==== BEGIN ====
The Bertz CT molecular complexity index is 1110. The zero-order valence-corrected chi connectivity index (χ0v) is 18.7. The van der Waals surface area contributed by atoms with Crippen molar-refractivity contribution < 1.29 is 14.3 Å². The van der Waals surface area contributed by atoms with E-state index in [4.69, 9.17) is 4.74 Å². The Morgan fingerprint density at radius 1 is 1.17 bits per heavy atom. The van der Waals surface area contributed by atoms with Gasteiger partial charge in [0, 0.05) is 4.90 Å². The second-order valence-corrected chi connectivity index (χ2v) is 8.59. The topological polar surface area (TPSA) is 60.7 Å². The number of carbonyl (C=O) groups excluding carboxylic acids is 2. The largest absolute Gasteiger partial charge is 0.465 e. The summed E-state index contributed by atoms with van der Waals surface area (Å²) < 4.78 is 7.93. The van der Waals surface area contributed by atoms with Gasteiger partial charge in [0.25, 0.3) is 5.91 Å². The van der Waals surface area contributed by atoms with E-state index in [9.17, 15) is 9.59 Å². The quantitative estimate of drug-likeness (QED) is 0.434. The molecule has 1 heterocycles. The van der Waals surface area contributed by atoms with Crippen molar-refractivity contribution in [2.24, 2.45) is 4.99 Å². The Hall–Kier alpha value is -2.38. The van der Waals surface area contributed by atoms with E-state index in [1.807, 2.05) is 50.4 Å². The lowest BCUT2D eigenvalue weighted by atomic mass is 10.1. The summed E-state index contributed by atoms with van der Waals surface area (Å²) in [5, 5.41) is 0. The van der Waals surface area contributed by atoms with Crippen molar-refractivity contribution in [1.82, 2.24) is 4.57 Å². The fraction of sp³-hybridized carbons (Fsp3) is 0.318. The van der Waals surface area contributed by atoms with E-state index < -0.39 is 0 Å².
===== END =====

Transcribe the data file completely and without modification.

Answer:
The Bertz CT molecular complexity index is 1110. The zero-order valence-corrected chi connectivity index (χ0v) is 18.7. The van der Waals surface area contributed by atoms with Crippen molar-refractivity contribution < 1.29 is 14.3 Å². The van der Waals surface area contributed by atoms with E-state index in [4.69, 9.17) is 4.74 Å². The Morgan fingerprint density at radius 1 is 1.17 bits per heavy atom. The van der Waals surface area contributed by atoms with Gasteiger partial charge in [0, 0.05) is 4.90 Å². The second-order valence-corrected chi connectivity index (χ2v) is 8.59. The topological polar surface area (TPSA) is 60.7 Å². The number of carbonyl (C=O) groups excluding carboxylic acids is 2. The largest absolute Gasteiger partial charge is 0.465 e. The summed E-state index contributed by atoms with van der Waals surface area (Å²) < 4.78 is 7.93. The van der Waals surface area contributed by atoms with Gasteiger partial charge in [0.25, 0.3) is 5.91 Å². The van der Waals surface area contributed by atoms with E-state index in [9.17, 15) is 9.59 Å². The quantitative estimate of drug-likeness (QED) is 0.434. The molecule has 1 heterocycles. The van der Waals surface area contributed by atoms with Crippen molar-refractivity contribution in [2.24, 2.45) is 4.99 Å². The Hall–Kier alpha value is -2.38. The van der Waals surface area contributed by atoms with E-state index in [1.807, 2.05) is 50.4 Å². The lowest BCUT2D eigenvalue weighted by atomic mass is 10.1. The summed E-state index contributed by atoms with van der Waals surface area (Å²) in [5, 5.41) is 0. The van der Waals surface area contributed by atoms with Crippen molar-refractivity contribution in [1.82, 2.24) is 4.57 Å². The fraction of sp³-hybridized carbons (Fsp3) is 0.318. The van der Waals surface area contributed by atoms with E-state index < -0.39 is 0 Å².